How To Define Wellness

When we throw the word “wellness” into the world, a chapter in our marketing plan can be ticked off. Designing something with a spa, massage, or a whole food stamp embedded into it, and it is almost a certainty it will resonate.

It is not uncommon to see this above floating around in the minds of hospitality professionals these past months before coming to fruition. The world has moved from a partially sedentary hibernation into firing up all engines to get revenues up to pre-COVID times. And trust me on this one; I don’t blame them at all for going all bonkers in using wellness as the new keyword. Whatever gets your bank account up in the black, I am all for it.

Tourism numbers across the globe have crumbled down to rock bottom lows. Rooms and suites gathered dust like there was no tomorrow. Rebooking and issuing vouchers for future stays was the “new normal” for many hoteliers and resort owners.

The boost for getting off our arses and see the world is bigger than ever before. I almost wanted to write a “Brave New World”, as travel to certain countries are still engrossed with health risks, and an unimaginable amount of nose swipes and legal documents.

Just like categorizing a hotel as “superior” or “boutique”, the standards surrounding wellness in the hospitality industry are not aligned. It is fairly easy to label something with a hue of health embedded in it. A seasoned hotelier defines its precious property as “in the middle of it all” or “intimate”. There are no(t yet) international standards that ink these definitions into the minds of every single explorer worldwide. It is all fairly relative, a bit subjective, reasonably nation and region-bound. It is comparing apples with apples in a pre-defined destination.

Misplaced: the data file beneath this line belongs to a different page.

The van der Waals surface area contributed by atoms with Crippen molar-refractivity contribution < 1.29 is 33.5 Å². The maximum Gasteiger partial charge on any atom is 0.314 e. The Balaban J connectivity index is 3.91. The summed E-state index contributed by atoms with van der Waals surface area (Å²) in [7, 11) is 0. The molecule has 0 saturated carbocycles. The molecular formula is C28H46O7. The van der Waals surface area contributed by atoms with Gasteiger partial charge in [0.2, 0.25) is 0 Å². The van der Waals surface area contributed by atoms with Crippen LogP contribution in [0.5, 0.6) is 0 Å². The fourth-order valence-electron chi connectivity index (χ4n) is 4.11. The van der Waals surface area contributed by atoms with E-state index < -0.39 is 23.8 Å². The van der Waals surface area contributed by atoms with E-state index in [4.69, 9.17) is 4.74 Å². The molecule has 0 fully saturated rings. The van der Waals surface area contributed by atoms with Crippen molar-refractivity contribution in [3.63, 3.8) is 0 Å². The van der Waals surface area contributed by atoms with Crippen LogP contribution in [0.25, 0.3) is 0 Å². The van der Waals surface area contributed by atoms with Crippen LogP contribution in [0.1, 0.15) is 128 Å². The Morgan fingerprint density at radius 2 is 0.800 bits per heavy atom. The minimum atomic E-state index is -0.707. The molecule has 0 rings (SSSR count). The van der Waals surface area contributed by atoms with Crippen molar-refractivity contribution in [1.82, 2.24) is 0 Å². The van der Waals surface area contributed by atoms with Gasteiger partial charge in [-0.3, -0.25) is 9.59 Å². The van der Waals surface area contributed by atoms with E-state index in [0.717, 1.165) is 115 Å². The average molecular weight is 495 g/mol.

I am definitely not forgetting that some wonderful organizations use strict rules and regulations to set the bar for standardization. It is not a universally implemented measurement for all hotels and resorts yet. It is slightly scattered. Numerous hotels in the world may see reviews entering on their TripAdvisor where discerned customers fail to be connected to the definition of what is marketed and what the customer envisions prior to checking in.

The same should be applied to how this industry defines wellness. 

I have seen many hotels and resorts aiming high with wellness packages and health-central offers to lure in customers. But again, it is scattered. Has wellness become a marketing word to determine whether you do, as a hotelier, something healthy?

Wellness encompasses more than offering only a spa treatment. Or an in-room 2-hour massage served in conjunction with a healthy, low sodium meal from organically sourced ingredients. Or offering a pillow menu to ooze off into the night, just the way the client prefers it. These are the key components of where numerous directors of sales and marketing envision wellness during a strategic sales meeting. It becomes part of their offers. I am not saying every single resort – I know a few properties that take wellness farther – but the mushrooming trend of putting the wellness definition in a broader context is something that got me thinking.